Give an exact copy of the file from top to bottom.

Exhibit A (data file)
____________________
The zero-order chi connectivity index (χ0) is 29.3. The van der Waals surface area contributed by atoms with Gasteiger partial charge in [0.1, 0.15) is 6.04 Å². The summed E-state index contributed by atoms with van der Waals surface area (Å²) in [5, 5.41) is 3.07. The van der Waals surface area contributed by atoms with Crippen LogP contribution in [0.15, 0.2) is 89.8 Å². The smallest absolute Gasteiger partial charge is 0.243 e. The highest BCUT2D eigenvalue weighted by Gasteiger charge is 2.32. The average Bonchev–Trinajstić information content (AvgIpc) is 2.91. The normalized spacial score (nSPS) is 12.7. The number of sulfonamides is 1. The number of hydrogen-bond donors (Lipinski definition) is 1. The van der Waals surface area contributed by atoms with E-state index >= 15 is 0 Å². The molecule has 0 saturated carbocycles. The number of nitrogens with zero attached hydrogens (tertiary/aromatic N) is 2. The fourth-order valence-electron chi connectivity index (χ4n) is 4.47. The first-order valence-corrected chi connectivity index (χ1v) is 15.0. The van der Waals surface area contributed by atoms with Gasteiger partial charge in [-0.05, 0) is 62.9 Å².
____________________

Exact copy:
The zero-order chi connectivity index (χ0) is 29.3. The van der Waals surface area contributed by atoms with Gasteiger partial charge in [0.1, 0.15) is 6.04 Å². The summed E-state index contributed by atoms with van der Waals surface area (Å²) in [5, 5.41) is 3.07. The van der Waals surface area contributed by atoms with Crippen LogP contribution in [0.15, 0.2) is 89.8 Å². The smallest absolute Gasteiger partial charge is 0.243 e. The highest BCUT2D eigenvalue weighted by Gasteiger charge is 2.32. The average Bonchev–Trinajstić information content (AvgIpc) is 2.91. The normalized spacial score (nSPS) is 12.7. The number of sulfonamides is 1. The number of hydrogen-bond donors (Lipinski definition) is 1. The van der Waals surface area contributed by atoms with E-state index >= 15 is 0 Å². The molecule has 0 saturated carbocycles. The number of nitrogens with zero attached hydrogens (tertiary/aromatic N) is 2. The fourth-order valence-electron chi connectivity index (χ4n) is 4.47. The first-order valence-corrected chi connectivity index (χ1v) is 15.0. The van der Waals surface area contributed by atoms with Gasteiger partial charge in [-0.05, 0) is 62.9 Å².